Constipation over Greece? You bet! The political indecision leading to a call for snap general elections on January 25th has sent Greek bonds down -7.4% and Greece’s Athex Index down -24% over the last month.
There’s also spillover talk this week of Greece exiting the Eurozone as a result of an article in the German publication Der Spiegel over the weekend. The article cited an unnamed German government source who said both German Chancellor Angela Merkel and her Finance Minister Wolfgang Schaeuble have a contingency plan for a Greek exit, labeling it manageable.
The story helped send the EUR/USD to a 9 year low near $1.1865; however, Merkel’s government was quick to counter the article by saying it will continue to support Greece in the Eurozone.
What can we as investors believe as the fate of Greece?
Below we give the puts and takes on why we believe it’s unlikely that Greece exits the Eurozone. While elections on January 25th threaten to increase global market risks over the next weeks (into and out of the event), the recent trend suggests downside risk is much more concentrated in Greek markets (rather than the broader Eurozone markets). WE EXPECT THIS TREND TO PERSIST.
This new dynamic, where Greek news and events do not drag down international markets (or at least to a much lesser extent), may in fact suggest that Greece’s risk profile is different this time as is the sovereign community and banking industry who are much more prepared for the potential of a fallout.
That said, we assign less than a 10% chance that Greece exits the Eurozone, as we believe both the Greek and Eurozone/international community will be incentivized to make concessions where needed (regardless of how a coalition forms after elections) so as not to rock the cradle of the Eurozone project.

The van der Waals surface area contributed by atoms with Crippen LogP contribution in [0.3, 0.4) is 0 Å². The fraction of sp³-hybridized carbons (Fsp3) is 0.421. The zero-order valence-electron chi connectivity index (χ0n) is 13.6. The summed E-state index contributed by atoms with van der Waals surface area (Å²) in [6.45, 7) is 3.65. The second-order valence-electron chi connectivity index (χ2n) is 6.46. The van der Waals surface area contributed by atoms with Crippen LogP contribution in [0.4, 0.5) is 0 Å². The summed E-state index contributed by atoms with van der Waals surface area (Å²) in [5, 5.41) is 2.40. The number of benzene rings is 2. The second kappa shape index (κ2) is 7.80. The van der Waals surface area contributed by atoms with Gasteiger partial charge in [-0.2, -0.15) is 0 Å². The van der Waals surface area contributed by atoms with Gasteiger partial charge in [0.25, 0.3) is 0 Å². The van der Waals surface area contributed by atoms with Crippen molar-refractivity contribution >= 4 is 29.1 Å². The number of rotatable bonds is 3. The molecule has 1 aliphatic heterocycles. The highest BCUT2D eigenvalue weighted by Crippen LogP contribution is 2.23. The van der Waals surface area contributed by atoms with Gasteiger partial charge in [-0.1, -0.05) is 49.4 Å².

We continue to expect weakness in the EUR/USD (the cross remains broken across its TRADE, TREND and TAIL duration levels). Eurozone headline risk mixed with the prospect of QE with which ECB President Mario Draghi continues to tease the market (along with outlining for a Q1 2015 release). We’re not buyers of Greek or European equities here. Note that both the STOXX50 and STOXX600 are broken across our TRADE and TREND levels.
The Political, Cultural, and Financial Climate Spell NO Exit
Eyes on January 25th – the date of the Greek snap general election: keep in mind that despite polls suggesting that the far left anti-austerity Syriza party (headed by Alexis Tsipras) leads in polls (by around ~3% ahead of the ruling conservatives New Democracy) his party stands far from an absolute majority even if it takes the top spot.
Some Key points that suggest the likelihood of No Exit:
- Tsipras will have to form a coalition and his potential partners are decidedly against an exit. Based on a survey poll by Rass conducted on December 29-31, Syriza is holding a 3.1% lead at 30.4% vs 27.3% for New Democracy. This compares to a 3.4% lead in a poll carried out a week prior.
- Tsipras/next government must play to an electorate that is decidedly against an exit: a recent poll by Rass last month showed 74.2% of Greeks said the country must stay in the Eurozone at all costs, while 24.1% disagreed.